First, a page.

Apr 04, 2007

Florida Strengthens Protection for the Everglades

The South Florida Water Management District (SFWMD) today formalized a rule that further guarantees to protect and restore America’s Everglades.
Known as the Regional Water Availability Rule, this first-of-its kind requirement prevents water users from tapping the famed River of Grass for new or additional supplies of water. Setting aside the water in the Everglades for environmental restoration, permitted users like urban water utilities along Florida’s southeast coast will now have to find alternative sources to supply regional growth.
In South Florida, water suppliers in Miami-Dade, Broward, Palm Beach and Monroe counties currently depend on an estimated 500 million gallons of water per day from the Everglades to recharge and sustain the Biscayne Aquifer -- their primary drinking water source. Recognizing the need for more protective limits for the River of Grass, the District last year began developing the Regional Water Availability Rule to limit increased reliance on the Everglades system and Everglades-dependent groundwater, formally identifying them as “sources of limited availability.”
Cities needing additional water supplies will now be required to seek sources that are not dependent on the Everglades for recharge. These alternative water supply solutions may include recycling water, using reclaimed water to recharge the Biscayne Aquifer or drawing water from the deeper Floridan Aquifer, which requires treatment to remove saltwater content.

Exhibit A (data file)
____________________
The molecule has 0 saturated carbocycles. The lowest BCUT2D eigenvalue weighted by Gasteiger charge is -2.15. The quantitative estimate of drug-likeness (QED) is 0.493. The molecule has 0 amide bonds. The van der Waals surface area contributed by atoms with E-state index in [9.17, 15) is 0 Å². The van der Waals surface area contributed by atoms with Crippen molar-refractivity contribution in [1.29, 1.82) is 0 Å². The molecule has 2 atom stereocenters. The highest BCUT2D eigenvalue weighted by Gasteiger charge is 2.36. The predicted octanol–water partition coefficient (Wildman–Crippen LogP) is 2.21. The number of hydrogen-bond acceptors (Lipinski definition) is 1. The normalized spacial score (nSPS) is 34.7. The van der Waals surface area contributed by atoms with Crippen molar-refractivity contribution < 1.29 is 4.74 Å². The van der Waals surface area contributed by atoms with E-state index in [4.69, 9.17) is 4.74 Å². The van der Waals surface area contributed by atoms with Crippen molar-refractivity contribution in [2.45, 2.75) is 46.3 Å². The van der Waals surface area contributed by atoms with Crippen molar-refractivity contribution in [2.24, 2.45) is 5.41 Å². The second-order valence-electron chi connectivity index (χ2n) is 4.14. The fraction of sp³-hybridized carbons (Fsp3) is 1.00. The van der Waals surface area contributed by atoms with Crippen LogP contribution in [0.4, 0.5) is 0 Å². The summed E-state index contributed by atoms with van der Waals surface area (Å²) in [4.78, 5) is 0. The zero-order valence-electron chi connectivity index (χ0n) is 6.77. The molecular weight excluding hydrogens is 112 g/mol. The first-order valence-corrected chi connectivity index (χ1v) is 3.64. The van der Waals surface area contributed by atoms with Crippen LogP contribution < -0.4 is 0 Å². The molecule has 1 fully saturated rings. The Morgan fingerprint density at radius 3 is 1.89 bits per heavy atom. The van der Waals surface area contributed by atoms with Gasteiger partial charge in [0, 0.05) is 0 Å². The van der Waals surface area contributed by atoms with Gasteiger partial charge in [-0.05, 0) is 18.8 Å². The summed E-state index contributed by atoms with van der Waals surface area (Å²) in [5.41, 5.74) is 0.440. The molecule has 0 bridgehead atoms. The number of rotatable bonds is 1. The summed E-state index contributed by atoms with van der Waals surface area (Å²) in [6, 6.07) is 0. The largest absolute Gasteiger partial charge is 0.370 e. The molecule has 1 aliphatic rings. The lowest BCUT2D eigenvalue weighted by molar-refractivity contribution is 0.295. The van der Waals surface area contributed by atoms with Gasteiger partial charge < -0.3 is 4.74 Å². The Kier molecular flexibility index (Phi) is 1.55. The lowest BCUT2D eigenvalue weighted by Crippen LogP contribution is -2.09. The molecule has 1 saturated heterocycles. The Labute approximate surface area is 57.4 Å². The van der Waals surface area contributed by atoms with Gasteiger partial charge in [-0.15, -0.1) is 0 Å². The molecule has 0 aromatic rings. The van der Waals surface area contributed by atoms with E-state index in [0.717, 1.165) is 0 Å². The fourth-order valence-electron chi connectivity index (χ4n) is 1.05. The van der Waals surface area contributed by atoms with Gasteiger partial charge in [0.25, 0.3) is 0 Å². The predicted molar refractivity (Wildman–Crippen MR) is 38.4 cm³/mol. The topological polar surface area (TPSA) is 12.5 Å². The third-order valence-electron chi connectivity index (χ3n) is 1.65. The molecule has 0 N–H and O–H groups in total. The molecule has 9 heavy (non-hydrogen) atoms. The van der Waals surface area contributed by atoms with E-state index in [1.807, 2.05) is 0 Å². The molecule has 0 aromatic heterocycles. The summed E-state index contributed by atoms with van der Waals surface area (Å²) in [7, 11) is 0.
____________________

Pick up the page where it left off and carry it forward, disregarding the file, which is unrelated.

Existing water supply permits are not being revoked. The rule affects new applicants seeking a permit and existing permittees seeking permit renewal. The rule specifically prevents permitted water supply allocations from being greater than levels that existed prior to April 2006. To prevent shortfalls in meeting current public drinking water needs, the rule provides a grace period for renewal applicants, provided they are actively developing alternative supplies. The District sought extensive public input on the rule, holding five rounds of workshops and issuing five draft rules in response to comments from stakeholders before developing and publishing the final draft.

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